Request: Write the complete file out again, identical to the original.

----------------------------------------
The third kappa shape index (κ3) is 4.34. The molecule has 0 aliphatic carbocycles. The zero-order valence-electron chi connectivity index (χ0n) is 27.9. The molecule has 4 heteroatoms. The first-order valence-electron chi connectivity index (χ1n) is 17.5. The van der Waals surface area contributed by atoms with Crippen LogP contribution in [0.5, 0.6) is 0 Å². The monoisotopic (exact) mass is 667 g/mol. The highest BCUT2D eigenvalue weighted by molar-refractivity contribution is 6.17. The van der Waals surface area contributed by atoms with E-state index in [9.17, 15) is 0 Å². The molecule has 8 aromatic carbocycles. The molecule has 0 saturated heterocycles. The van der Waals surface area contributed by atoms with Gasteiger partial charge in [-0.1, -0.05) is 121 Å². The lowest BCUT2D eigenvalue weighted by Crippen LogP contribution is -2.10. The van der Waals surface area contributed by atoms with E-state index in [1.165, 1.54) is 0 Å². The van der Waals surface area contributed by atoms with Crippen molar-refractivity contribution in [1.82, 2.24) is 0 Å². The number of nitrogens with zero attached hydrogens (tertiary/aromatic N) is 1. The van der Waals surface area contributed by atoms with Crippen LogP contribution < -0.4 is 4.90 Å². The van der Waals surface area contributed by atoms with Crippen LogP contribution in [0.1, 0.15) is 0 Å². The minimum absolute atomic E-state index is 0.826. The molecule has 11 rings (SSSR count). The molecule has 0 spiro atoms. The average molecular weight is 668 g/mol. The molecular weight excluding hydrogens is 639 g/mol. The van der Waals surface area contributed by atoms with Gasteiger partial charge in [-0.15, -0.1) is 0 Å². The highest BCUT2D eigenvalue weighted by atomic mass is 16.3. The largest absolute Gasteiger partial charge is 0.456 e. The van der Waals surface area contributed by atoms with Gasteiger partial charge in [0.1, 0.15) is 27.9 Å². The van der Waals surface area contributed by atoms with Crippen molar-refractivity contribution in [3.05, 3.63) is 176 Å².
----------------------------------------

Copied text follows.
The third kappa shape index (κ3) is 4.34. The molecule has 0 aliphatic carbocycles. The zero-order valence-electron chi connectivity index (χ0n) is 27.9. The molecule has 4 heteroatoms. The first-order valence-electron chi connectivity index (χ1n) is 17.5. The van der Waals surface area contributed by atoms with Crippen LogP contribution in [0.5, 0.6) is 0 Å². The monoisotopic (exact) mass is 667 g/mol. The highest BCUT2D eigenvalue weighted by molar-refractivity contribution is 6.17. The van der Waals surface area contributed by atoms with E-state index in [9.17, 15) is 0 Å². The molecule has 8 aromatic carbocycles. The molecule has 0 saturated heterocycles. The van der Waals surface area contributed by atoms with Gasteiger partial charge in [-0.1, -0.05) is 121 Å². The lowest BCUT2D eigenvalue weighted by Crippen LogP contribution is -2.10. The van der Waals surface area contributed by atoms with E-state index in [1.165, 1.54) is 0 Å². The van der Waals surface area contributed by atoms with Crippen molar-refractivity contribution in [1.82, 2.24) is 0 Å². The number of nitrogens with zero attached hydrogens (tertiary/aromatic N) is 1. The van der Waals surface area contributed by atoms with Crippen LogP contribution < -0.4 is 4.90 Å². The van der Waals surface area contributed by atoms with Crippen LogP contribution in [0.1, 0.15) is 0 Å². The minimum absolute atomic E-state index is 0.826. The molecule has 11 rings (SSSR count). The molecule has 0 spiro atoms. The average molecular weight is 668 g/mol. The molecular weight excluding hydrogens is 639 g/mol. The van der Waals surface area contributed by atoms with Gasteiger partial charge in [-0.15, -0.1) is 0 Å². The highest BCUT2D eigenvalue weighted by atomic mass is 16.3. The largest absolute Gasteiger partial charge is 0.456 e. The van der Waals surface area contributed by atoms with Gasteiger partial charge in [0.1, 0.15) is 27.9 Å². The van der Waals surface area contributed by atoms with Crippen molar-refractivity contribution in [3.05, 3.63) is 176 Å².